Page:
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The world is suffering a raw material shortage, and its effects will likely continue for the foreseeable future. The plastics industry, in particular, has continued to be impacted by labor shortages, higher demand, and a restored import tax on resins. Plastic resins, the primary material utilized in everything from packaging to automobile parts, have increased dramatically in price. Rocketing costs have forced some companies to reduce their workforce, raise prices on finished goods, or stop production altogether. Here we’ll explain what has caused these disruptions and how Hapco is handling material shortages now and in the future.
Resin Shortages Around the World
Across the globe, the resin shortage has caused a spike in resin prices. The demand for resins surpasses the volume of available supplies, making it harder for manufacturers to procure polyethylene, nylon, PVC, epoxy, and other resins. This problem affects many industries that rely on epoxy, polyester, and vinyl ester resins to make various products, including pharmaceutical filters, pipes, tanks, car parts, appliances, medical devices, and electronics.
Many plastic manufacturers have reported facing production delays or shutdowns because of the shortage, and costs are expected to rise even further. The shortage has been exacerbated by production slowdowns in China and an increase in demand for epoxy resin in the United States as the economy improves.
For some consumer resins, the balance of supply, demand, and cost is moving in the right direction, but highly engineered resins with enhanced properties such as flame retardancy, biocompatibility, and UV resistance are still restricted.
Supply Chain Disruption Causes
Multiple factors have contributed to the global plastic resin shortage. There was a pause in production during the COVID-19 pandemic last year, as the entire petrochemical sector came to a halt. Because resins are a byproduct of petroleum refining processes, anything that causes a decline in refining activity can set off a domino effect that makes resins harder and more expensive to find.
In addition to pandemic-related transportation, shipping, and labor issues, harsh winter storms in 2021 have also contributed to the raw material shortage. Oil refineries in Louisiana and Texas, where oil is refined into resins, were forced to close due to storms in early 2021, affecting their ability to recover as demand for epoxy resins and other raw materials continues to rise. Even once they do, weather-related events, labor shortages, and high shipping costs will continue to impact supply chain stability.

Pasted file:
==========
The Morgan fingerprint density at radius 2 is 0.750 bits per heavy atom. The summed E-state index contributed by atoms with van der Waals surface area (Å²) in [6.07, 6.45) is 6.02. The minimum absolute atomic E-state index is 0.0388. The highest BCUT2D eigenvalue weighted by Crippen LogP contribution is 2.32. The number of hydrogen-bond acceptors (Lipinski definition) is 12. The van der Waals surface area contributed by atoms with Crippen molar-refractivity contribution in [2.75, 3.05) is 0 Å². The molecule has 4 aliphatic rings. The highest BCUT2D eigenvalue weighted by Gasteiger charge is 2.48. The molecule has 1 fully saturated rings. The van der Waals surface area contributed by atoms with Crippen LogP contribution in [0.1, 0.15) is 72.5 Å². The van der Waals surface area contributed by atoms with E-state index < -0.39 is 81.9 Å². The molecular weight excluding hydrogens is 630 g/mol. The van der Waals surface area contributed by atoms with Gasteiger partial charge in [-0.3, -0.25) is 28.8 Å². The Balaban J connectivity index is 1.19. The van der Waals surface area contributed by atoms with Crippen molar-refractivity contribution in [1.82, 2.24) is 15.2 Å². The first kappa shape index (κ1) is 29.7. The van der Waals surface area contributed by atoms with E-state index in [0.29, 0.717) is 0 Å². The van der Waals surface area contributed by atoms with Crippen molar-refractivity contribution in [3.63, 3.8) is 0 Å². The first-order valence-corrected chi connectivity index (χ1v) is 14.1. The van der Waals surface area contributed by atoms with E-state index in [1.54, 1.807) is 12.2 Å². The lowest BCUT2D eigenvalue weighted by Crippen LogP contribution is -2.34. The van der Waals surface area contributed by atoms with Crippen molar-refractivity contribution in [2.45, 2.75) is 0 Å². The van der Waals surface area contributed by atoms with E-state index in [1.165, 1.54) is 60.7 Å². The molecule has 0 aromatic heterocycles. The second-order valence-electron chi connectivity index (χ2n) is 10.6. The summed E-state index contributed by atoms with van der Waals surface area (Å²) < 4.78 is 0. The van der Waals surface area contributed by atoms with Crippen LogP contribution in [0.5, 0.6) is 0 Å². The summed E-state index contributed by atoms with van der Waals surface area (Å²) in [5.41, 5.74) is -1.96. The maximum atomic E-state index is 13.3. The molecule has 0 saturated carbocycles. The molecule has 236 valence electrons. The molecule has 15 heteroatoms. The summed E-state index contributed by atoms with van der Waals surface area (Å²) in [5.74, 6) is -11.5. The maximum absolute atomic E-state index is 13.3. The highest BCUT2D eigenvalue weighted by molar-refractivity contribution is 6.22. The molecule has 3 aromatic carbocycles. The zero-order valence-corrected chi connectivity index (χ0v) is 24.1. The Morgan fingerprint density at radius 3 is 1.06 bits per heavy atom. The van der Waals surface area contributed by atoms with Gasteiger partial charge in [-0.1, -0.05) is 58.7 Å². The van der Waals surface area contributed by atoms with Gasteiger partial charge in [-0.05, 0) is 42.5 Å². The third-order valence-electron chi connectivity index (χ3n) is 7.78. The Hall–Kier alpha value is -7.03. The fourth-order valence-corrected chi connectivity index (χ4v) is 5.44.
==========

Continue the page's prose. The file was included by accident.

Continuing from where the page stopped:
How Hapco Mitigates These Disruptions
Despite supply chain issues due to natural disasters and the pandemic, Hapco, Inc. has taken steps to mitigate these disruptions and maintain a 100% on-time delivery for all material and equipment orders.
Over the past 50 years, Hapco has developed strong relationships with raw material suppliers, some going back to the ‘70s, that have been vital to our continual business operations. We are able to accumulate enough raw ingredients and packaging materials to meet the increasing demands from our major clients by reacting swiftly when our suppliers inform us of a potential bottleneck. We also work with a variety of U.S.-based suppliers in different locations, which gives us more reliable access to the materials we need even if disruptions occur.
The majority of Hapco’s intermediate resin components are produced in Hanover, Massachusetts, at its own manufacturing facility. This has allowed Hapco to avoid many of the disruptions that a larger firm with more decentralized operations would face.
Looking to the Future
New approaches that could be taken for combating these shortages include innovations in both material science and sustainable production. Aside from supply constraints, Bisphenol A-based epoxy thermosets pose both environmental and health risks. Manufacturers and consumers alike are paying greater attention to new epoxy resins made from organic materials such as peanut and vegetable oil. These epoxies are not only environmentally friendly, but they’re also less expensive to produce.
A second approach is the development of sustainable methods for addressing these needs. There are many different approaches to sustainability. They include methods like recycling and reusing raw materials instead of producing more, using cleaner sources of energy to reduce the carbon footprint, and employing more sustainable manufacturing processes. Achieving sustainability will be a difficult process that may take many years, but it will be worth the reward of contributing to a cleaner planet.